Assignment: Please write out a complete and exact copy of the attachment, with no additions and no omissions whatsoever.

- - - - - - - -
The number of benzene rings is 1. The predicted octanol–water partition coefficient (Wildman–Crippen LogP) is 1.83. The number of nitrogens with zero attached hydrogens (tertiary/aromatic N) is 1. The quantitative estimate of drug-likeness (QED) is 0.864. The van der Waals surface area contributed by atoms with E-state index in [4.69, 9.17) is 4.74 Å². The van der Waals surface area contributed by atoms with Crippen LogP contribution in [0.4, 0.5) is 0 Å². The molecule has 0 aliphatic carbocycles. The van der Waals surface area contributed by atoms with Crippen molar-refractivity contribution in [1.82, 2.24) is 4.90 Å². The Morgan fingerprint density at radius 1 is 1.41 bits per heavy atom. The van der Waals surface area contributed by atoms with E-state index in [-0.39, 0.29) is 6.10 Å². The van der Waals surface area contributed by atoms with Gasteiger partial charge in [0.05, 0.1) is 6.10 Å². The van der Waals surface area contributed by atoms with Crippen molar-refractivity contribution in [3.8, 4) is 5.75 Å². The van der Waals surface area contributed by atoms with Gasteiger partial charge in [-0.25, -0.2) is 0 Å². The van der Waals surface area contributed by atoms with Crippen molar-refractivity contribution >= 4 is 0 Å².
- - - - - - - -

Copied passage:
The number of benzene rings is 1. The predicted octanol–water partition coefficient (Wildman–Crippen LogP) is 1.83. The number of nitrogens with zero attached hydrogens (tertiary/aromatic N) is 1. The quantitative estimate of drug-likeness (QED) is 0.864. The van der Waals surface area contributed by atoms with E-state index in [4.69, 9.17) is 4.74 Å². The van der Waals surface area contributed by atoms with Crippen LogP contribution in [0.4, 0.5) is 0 Å². The molecule has 0 aliphatic carbocycles. The van der Waals surface area contributed by atoms with Crippen molar-refractivity contribution in [1.82, 2.24) is 4.90 Å². The Morgan fingerprint density at radius 1 is 1.41 bits per heavy atom. The van der Waals surface area contributed by atoms with E-state index in [-0.39, 0.29) is 6.10 Å². The van der Waals surface area contributed by atoms with Gasteiger partial charge in [0.05, 0.1) is 6.10 Å². The van der Waals surface area contributed by atoms with Crippen molar-refractivity contribution in [3.8, 4) is 5.75 Å². The van der Waals surface area contributed by atoms with Gasteiger partial charge in [-0.25, -0.2) is 0 Å². The van der Waals surface area contributed by atoms with Crippen molar-refractivity contribution >= 4 is 0 Å².